Roundtable NCC (2014) Steps for increasing colorectal cancer screening rates: a manual for community health centers
Wandersman A, Chien VH, Katz J (2012) Toward an evidence-based system for innovation support for implementing innovations with quality: tools, training, technical assistance, and quality assurance/quality improvement. Am J Community Psychol 50(3–4):445–459
Stetler CB, Legro MW, Rycroft-Malone J, Bowman C, Curran G, Guihan M, Hagedorn H, Pineros S, Wallace CM (2006) Role of” external facilitation” in implementation of research findings: a qualitative evaluation of facilitation experiences in the Veterans Health Administration. Implement Sci 1(1):23
Cranley LA et al (2017) Facilitation roles and characteristics associated with research use by healthcare professionals: a scoping review. BMJ Open 7(8):e014384
Snow J, Mann M (2013) Qualtrics survey software: handbook for research professionals. Qualtrics Labs Inc., Provo
Neuendorf KA (2016) The content analysis guidebook. Sage, Los Angeles
Steele CB, Rose JM, Townsend JS, Fonseka J, Richardson LC, Chovnick G (2015) Comprehensive cancer control partners’ use of and attitudes about evidence-based practices. Prev Chronic Dis 12:E113. https://doi.org/10.5888/pcd12.150095
Steele CB, Rose JM, Chovnick G, Townsend MJS, Stockmyer MCK, Fonseka MJ, Richardson LC (2015) Use of evidence-based practices and resources among comprehensive cancer control programs. J Public Health Manag Pract 21(5):441
Townsend JS, Richardson LC, Steele CB, White DE (2009) Evidence-based interventions and screening recommendations for colorectal cancer in comprehensive cancer control plans: a content analysis. Prev Chronic Dis 6(4):A127
Townsend JS, Steele CB, Hayes N, Bhatt A, Moore AR (2017) Human papillomavirus vaccine as an anticancer vaccine: collaborative efforts to promote human papillomavirus vaccine in the national comprehensive cancer control program. J Womens Health (Larchmt) 26(3):200–206. https://doi.org/10.1089/jwh.2017.6351
Given LS, Hohman K, La Porta M, Belle-Isle L, Rochester P (2010) Comprehensive cancer control in the United States: progress and opportunity. Cancer Causes Control 21(12):1965. https://doi.org/10.1007/s10552-010-9670-y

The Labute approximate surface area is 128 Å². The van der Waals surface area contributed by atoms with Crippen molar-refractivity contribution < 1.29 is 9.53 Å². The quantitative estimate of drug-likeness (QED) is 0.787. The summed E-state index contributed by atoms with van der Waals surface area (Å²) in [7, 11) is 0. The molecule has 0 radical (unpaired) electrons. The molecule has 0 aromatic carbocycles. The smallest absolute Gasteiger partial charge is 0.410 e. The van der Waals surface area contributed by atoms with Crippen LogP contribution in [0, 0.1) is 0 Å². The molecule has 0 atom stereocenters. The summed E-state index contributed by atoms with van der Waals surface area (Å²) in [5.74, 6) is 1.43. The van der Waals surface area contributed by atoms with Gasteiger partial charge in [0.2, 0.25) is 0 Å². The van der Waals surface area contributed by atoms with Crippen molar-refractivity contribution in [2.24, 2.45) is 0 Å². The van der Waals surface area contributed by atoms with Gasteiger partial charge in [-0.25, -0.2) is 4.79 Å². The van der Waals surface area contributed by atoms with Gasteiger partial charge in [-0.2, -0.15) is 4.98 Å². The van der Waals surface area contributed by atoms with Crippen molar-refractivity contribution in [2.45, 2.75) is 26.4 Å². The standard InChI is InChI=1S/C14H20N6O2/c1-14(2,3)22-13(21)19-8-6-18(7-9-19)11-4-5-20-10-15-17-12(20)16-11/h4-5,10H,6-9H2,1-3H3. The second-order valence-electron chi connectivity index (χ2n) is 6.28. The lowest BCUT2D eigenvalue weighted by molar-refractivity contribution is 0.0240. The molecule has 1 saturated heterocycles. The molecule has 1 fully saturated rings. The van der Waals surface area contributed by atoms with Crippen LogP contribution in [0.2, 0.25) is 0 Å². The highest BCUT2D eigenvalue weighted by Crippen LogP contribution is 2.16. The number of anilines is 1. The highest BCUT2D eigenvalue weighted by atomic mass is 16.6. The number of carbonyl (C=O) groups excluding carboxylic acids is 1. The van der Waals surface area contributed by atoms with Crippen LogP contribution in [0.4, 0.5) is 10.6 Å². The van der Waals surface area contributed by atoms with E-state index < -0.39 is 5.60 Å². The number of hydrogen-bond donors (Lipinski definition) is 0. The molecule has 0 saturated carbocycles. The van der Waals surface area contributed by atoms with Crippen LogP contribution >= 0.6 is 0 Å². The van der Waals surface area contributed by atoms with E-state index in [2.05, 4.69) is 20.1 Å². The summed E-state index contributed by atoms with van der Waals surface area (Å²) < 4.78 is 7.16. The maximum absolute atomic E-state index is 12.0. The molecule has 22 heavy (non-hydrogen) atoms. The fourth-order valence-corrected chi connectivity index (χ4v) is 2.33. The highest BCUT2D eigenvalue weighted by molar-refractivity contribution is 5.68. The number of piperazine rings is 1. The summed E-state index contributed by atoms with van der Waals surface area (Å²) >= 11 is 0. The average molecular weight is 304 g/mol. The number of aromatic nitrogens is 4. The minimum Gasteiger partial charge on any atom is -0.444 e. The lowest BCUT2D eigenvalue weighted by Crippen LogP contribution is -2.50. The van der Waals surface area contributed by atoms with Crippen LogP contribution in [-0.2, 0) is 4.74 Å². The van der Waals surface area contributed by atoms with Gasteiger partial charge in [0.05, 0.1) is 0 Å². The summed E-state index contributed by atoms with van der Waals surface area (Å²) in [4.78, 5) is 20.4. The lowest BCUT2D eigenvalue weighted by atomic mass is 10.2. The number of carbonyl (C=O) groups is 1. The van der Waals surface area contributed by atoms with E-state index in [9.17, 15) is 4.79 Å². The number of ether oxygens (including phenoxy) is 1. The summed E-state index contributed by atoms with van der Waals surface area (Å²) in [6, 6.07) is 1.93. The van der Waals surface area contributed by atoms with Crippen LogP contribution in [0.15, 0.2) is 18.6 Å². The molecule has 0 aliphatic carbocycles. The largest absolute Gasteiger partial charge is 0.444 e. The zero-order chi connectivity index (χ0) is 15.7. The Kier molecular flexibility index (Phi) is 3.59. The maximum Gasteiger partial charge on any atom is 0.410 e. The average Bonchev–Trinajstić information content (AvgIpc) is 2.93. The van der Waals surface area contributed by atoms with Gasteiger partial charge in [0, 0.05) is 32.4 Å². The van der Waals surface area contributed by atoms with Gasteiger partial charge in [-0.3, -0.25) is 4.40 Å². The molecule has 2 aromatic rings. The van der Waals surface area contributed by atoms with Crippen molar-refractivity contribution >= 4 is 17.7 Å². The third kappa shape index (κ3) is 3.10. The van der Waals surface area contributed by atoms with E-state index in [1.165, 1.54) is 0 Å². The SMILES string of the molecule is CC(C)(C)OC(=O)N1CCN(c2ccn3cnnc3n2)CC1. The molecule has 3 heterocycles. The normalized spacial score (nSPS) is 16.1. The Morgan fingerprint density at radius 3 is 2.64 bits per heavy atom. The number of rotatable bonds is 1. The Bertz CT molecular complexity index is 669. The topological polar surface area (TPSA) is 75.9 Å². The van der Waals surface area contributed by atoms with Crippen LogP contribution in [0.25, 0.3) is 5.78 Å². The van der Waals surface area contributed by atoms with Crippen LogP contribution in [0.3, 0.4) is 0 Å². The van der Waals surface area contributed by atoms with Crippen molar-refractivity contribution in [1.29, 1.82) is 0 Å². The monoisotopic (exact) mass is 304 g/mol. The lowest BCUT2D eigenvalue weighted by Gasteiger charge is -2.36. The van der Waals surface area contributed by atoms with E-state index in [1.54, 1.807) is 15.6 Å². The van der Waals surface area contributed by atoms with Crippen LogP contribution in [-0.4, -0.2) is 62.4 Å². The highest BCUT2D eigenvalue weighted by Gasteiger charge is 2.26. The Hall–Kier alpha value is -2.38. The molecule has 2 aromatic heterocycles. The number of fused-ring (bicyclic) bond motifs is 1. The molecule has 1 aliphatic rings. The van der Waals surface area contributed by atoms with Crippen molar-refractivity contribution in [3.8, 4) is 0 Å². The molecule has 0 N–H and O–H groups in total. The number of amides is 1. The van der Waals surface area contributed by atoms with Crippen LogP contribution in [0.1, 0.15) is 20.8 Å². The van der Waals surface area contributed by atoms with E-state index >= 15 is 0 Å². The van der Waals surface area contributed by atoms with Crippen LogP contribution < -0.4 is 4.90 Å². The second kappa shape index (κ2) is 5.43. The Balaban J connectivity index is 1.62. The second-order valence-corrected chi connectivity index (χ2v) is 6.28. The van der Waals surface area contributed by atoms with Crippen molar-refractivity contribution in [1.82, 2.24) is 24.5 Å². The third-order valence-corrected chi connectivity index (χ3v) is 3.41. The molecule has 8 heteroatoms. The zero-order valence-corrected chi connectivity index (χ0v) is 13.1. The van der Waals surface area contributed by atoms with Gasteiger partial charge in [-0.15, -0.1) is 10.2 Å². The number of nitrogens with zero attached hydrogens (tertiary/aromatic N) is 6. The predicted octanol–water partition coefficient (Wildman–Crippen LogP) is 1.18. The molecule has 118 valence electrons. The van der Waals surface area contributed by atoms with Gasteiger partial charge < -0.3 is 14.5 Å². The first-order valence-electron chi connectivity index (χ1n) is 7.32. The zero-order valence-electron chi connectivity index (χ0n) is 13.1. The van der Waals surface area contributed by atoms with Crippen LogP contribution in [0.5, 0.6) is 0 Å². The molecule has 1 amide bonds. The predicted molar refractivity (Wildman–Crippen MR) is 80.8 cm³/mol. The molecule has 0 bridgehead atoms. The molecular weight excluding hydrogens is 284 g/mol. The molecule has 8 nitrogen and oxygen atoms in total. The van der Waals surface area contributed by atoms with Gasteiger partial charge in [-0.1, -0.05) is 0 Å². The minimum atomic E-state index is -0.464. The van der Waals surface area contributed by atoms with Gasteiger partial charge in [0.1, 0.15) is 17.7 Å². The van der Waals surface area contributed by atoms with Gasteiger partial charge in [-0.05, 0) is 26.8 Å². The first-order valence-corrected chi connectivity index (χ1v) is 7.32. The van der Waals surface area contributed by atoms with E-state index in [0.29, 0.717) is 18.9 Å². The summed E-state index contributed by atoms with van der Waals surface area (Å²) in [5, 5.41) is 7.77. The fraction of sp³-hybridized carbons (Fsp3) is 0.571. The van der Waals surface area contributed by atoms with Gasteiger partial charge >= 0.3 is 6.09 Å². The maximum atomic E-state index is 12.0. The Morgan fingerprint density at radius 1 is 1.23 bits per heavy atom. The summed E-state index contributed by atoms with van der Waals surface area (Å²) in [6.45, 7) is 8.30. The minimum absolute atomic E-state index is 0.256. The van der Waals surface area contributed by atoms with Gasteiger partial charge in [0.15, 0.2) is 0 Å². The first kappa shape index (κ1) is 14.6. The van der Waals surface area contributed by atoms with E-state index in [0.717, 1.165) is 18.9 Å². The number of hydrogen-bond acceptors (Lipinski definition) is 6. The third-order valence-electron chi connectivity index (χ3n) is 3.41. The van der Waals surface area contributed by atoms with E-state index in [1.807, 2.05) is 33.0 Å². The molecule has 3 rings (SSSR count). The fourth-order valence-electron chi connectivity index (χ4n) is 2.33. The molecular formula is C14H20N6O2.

Given LS, Hohman K, Graaf L, Rochester P, Belle-Isle L (2010) From planning to implementation to outcomes: comprehensive cancer control implementation building blocks. Cancer Causes Control 21(12):1987–1994
Katz J, Wandersman A (2016) Technical assistance to enhance prevention capacity: a research synthesis of the evidence base. Prev Sci 17(4):417–428. https://doi.org/10.1007/s11121-016-0636-5
Leeman J, Calancie L, Hartman MA, Escoffery CT, Herrmann AK, Tague LE, Moore AA, Wilson KM, Schreiner M, Samuel-Hodge C (2015) What strategies are used to build practitioners’ capacity to implement community-based interventions and are they effective?: a systematic review. Implement Sci 10(1):80
Cranley LA, Cummings GG, Profetto-McGrath J, Toth F, Estabrooks CA (2017) Facilitation roles and characteristics associated with research use by healthcare professionals: a scoping review. BMJ Open 7(8):e014384
Rochester P, Adams E, Porterfield DS, Holden D, McAleer K, Steele CB (2011) Cancer Plan Index: a measure for assessing the quality of cancer plans. J Public Health Manag Pract 17(6):E12–E17. https://doi.org/10.1097/PHH.0b013e318215a603
This study was funded by NIH (Grant No. 5U54CA155496-05S1).
The views expressed in this article are those of the authors and do not represent the official positions of the National Cancer Institute or National Institutes of Health.
Electronic supplementary material
Below is the link to the electronic supplementary material.
About this article
Cite this article
Moreland-Russell, S., Adsul, P., Nasir, S. et al. Evaluating centralized technical assistance as an implementation strategy to improve cancer prevention and control. Cancer Causes Control 29, 1221–1230 (2018). https://doi.org/10.1007/s10552-018-1108-y
- Technical assistance